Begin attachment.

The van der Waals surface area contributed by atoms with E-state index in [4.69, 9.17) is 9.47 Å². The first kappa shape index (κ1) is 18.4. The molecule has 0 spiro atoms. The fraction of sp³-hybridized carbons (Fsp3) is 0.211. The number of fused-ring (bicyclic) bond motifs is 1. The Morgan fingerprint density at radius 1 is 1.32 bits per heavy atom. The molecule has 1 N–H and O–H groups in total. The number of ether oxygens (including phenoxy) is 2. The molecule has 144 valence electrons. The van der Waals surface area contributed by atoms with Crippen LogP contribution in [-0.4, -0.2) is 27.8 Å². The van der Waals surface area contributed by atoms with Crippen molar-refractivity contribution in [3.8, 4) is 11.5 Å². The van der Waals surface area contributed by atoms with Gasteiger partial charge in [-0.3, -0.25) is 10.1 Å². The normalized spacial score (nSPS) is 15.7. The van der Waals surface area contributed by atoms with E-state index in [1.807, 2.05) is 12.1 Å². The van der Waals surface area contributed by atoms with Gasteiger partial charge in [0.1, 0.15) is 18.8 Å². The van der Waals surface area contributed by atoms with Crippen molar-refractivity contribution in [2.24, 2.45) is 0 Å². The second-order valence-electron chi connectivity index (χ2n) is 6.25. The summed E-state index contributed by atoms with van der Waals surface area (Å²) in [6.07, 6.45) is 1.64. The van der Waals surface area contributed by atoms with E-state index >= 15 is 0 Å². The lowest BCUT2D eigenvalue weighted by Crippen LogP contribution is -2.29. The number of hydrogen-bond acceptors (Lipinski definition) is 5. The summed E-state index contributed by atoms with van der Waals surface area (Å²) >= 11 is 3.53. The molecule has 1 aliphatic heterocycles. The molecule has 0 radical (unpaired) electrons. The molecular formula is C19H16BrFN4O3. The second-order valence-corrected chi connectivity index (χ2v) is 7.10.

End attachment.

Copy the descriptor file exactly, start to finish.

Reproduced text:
The van der Waals surface area contributed by atoms with E-state index in [4.69, 9.17) is 9.47 Å². The first kappa shape index (κ1) is 18.4. The molecule has 0 spiro atoms. The fraction of sp³-hybridized carbons (Fsp3) is 0.211. The number of fused-ring (bicyclic) bond motifs is 1. The Morgan fingerprint density at radius 1 is 1.32 bits per heavy atom. The molecule has 1 N–H and O–H groups in total. The number of ether oxygens (including phenoxy) is 2. The molecule has 144 valence electrons. The van der Waals surface area contributed by atoms with Crippen LogP contribution in [-0.4, -0.2) is 27.8 Å². The van der Waals surface area contributed by atoms with Crippen molar-refractivity contribution in [3.8, 4) is 11.5 Å². The van der Waals surface area contributed by atoms with Gasteiger partial charge in [-0.3, -0.25) is 10.1 Å². The normalized spacial score (nSPS) is 15.7. The van der Waals surface area contributed by atoms with E-state index in [1.807, 2.05) is 12.1 Å². The van der Waals surface area contributed by atoms with Gasteiger partial charge in [0.1, 0.15) is 18.8 Å². The van der Waals surface area contributed by atoms with Crippen molar-refractivity contribution in [2.24, 2.45) is 0 Å². The second-order valence-electron chi connectivity index (χ2n) is 6.25. The summed E-state index contributed by atoms with van der Waals surface area (Å²) in [6.07, 6.45) is 1.64. The van der Waals surface area contributed by atoms with E-state index >= 15 is 0 Å². The lowest BCUT2D eigenvalue weighted by Crippen LogP contribution is -2.29. The number of hydrogen-bond acceptors (Lipinski definition) is 5. The summed E-state index contributed by atoms with van der Waals surface area (Å²) >= 11 is 3.53. The molecule has 1 aliphatic heterocycles. The molecule has 0 radical (unpaired) electrons. The molecular formula is C19H16BrFN4O3. The second-order valence-corrected chi connectivity index (χ2v) is 7.10.